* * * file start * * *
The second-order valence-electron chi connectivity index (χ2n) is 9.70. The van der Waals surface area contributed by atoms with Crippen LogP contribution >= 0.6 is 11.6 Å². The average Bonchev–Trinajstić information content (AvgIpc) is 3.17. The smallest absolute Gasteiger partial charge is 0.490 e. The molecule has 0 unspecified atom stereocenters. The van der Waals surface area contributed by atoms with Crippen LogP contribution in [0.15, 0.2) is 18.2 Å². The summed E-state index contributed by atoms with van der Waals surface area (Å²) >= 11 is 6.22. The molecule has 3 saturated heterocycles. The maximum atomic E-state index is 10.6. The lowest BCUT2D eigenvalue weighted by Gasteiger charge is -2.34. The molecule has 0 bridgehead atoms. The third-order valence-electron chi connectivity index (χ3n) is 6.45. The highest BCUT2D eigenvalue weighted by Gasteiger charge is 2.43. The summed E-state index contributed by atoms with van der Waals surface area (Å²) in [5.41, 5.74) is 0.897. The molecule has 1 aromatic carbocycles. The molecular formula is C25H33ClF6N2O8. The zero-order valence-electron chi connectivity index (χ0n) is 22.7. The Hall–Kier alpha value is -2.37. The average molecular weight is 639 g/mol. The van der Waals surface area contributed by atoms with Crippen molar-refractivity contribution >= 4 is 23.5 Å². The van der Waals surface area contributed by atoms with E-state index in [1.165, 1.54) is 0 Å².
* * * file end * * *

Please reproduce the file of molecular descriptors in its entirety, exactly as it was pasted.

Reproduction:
The second-order valence-electron chi connectivity index (χ2n) is 9.70. The van der Waals surface area contributed by atoms with Crippen LogP contribution >= 0.6 is 11.6 Å². The average Bonchev–Trinajstić information content (AvgIpc) is 3.17. The smallest absolute Gasteiger partial charge is 0.490 e. The molecule has 0 unspecified atom stereocenters. The van der Waals surface area contributed by atoms with Crippen LogP contribution in [0.15, 0.2) is 18.2 Å². The summed E-state index contributed by atoms with van der Waals surface area (Å²) >= 11 is 6.22. The molecule has 3 saturated heterocycles. The maximum atomic E-state index is 10.6. The lowest BCUT2D eigenvalue weighted by Gasteiger charge is -2.34. The molecule has 0 bridgehead atoms. The third-order valence-electron chi connectivity index (χ3n) is 6.45. The highest BCUT2D eigenvalue weighted by Gasteiger charge is 2.43. The summed E-state index contributed by atoms with van der Waals surface area (Å²) in [5.41, 5.74) is 0.897. The molecule has 1 aromatic carbocycles. The molecular formula is C25H33ClF6N2O8. The zero-order valence-electron chi connectivity index (χ0n) is 22.7. The Hall–Kier alpha value is -2.37. The average molecular weight is 639 g/mol. The van der Waals surface area contributed by atoms with Crippen molar-refractivity contribution >= 4 is 23.5 Å². The van der Waals surface area contributed by atoms with E-state index in [1.165, 1.54) is 0 Å².